Sunday, August 09, 2020

Dear Reader: How to Express Negative Feedback


I recently received an email from a reader who did not like an aspect of my novel "Rakes and Roses." I've asked her permission to share the dialogue we had for two reasons. 

1) Because of how well-spoken she was in the email she sent, I didn't feel defensive so much as truly wanted her to know where I was coming from. I think it's something we can all learn from in that the way we express complaints can have a dramatic impact on the type of response we get.  

2) I don't think she's the only one who felt this way about this particular scene/plot aspect. For those who also wondered at the out of character reaction, I wanted to have the explanation available. 

WARNING: Includes spoilers.

REQUEST: If you comment, please do not be negative toward the reader or her opinions. 


Dear Josi,

I recently finished Rakes and Roses. I do believe you handled the subject matter extraordinarily well. As with all of your novels, I was deeply interested and moved by the characters. But, the heroine in this book did not stay true to herself. She was chaste and deliberate in her attempts to assist others in repenting and finding virtue in themselves. Then in her moment of temptation, which all of us have, she grovels in some sort of self-pity that astounded me. She is saved by a man who was deliberately saving her and himself from ruin and he tells her so, and she suffers inside from rejection?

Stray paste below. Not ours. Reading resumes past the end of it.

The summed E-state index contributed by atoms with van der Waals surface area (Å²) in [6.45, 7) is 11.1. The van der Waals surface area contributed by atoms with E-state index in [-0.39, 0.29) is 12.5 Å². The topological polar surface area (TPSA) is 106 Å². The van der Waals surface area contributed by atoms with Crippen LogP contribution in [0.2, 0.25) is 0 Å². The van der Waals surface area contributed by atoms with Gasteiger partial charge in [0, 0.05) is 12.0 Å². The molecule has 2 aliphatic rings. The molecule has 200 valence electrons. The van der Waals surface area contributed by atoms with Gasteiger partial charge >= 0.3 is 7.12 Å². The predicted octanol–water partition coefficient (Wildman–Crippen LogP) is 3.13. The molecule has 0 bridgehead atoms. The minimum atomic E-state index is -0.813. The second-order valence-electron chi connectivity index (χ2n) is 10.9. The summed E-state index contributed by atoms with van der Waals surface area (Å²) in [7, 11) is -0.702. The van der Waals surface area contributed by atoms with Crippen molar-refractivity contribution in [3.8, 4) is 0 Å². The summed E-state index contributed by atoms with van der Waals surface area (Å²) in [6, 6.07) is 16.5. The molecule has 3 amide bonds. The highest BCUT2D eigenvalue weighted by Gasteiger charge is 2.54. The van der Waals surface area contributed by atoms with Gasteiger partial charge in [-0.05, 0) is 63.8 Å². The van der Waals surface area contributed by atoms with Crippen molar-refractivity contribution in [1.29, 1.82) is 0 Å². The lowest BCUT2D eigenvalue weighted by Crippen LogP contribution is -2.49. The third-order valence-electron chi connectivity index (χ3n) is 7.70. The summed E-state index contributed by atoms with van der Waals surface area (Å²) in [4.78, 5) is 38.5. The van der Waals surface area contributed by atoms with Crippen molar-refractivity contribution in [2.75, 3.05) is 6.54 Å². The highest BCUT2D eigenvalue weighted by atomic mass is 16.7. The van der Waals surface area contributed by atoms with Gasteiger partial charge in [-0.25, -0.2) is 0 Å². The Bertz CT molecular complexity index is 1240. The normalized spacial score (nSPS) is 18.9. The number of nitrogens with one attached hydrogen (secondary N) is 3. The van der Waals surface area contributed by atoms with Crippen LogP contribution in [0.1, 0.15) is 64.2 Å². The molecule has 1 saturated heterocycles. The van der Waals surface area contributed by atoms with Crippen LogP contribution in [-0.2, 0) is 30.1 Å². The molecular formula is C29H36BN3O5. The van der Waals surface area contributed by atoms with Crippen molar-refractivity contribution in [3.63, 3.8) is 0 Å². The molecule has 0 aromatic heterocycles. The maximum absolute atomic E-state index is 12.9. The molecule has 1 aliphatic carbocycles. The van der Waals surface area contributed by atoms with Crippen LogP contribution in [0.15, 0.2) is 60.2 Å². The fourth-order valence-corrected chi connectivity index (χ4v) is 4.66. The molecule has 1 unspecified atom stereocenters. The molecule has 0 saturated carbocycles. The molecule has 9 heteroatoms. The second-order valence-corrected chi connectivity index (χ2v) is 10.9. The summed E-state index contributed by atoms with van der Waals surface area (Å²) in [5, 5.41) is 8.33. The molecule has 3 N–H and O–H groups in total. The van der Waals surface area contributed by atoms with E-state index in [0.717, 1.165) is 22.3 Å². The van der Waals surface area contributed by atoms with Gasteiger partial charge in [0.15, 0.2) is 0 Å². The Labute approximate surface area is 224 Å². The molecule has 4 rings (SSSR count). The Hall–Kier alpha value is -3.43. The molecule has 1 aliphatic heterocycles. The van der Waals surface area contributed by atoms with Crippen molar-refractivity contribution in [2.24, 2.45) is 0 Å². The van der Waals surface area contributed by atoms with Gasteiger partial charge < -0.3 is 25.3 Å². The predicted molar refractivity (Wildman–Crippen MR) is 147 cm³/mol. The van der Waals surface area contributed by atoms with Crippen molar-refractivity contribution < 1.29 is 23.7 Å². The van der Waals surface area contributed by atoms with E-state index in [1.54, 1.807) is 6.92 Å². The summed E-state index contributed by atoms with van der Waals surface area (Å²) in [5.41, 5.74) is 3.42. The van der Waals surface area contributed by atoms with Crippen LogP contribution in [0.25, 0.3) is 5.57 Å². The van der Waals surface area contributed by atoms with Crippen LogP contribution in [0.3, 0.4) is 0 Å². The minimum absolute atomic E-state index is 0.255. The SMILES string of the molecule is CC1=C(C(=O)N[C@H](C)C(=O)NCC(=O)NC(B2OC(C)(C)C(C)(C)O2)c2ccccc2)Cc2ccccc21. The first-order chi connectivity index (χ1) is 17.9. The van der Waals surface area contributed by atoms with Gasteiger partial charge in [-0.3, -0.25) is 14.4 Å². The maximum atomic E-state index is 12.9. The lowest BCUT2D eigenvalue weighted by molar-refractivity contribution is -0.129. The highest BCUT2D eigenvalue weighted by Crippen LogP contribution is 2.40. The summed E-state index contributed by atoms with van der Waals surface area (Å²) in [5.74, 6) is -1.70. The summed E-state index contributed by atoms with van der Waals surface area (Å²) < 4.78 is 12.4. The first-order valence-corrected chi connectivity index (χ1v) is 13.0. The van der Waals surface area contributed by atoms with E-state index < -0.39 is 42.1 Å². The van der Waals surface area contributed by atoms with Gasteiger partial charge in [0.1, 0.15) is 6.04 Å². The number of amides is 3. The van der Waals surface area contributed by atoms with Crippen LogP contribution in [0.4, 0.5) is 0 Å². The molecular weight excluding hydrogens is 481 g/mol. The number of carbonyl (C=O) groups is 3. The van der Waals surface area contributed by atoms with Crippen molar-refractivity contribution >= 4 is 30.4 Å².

She had to know he at least felt a passion. It is unrealistic to think otherwise. But, when morning came, she should have been thrilled to have mercifully escaped and be thrilled that for whatever reason Harry hadn’t fallen as well.


I am a grandmother and I am passionate about what I read. Our granddaughters and I share our feelings and our books. I am very concerned about what some of our teenagers are reading in regard to sexual enticements and sultry moments written in some books listed as clean and proper. Up to this point, you have set the right tone. The Gospel shines through with the choices between good and evil. I felt in Sabrina's case it was a bit vague during certain instances at the end.


I love your work and your dedication to wholesome and real works. But, sometimes, we don't see what others see.

Yours Sincerely,


Dear ####,


Thank you for your feedback regarding Rakes & Roses. I see what you saw in those scenes and understand why you would be uncomfortable with it. My goal in that particular portion of the story was to show that chemistry and desire are real parts of our experience--I am glad you saw that too--but to also show that it can be more complex than simply attraction and even morality.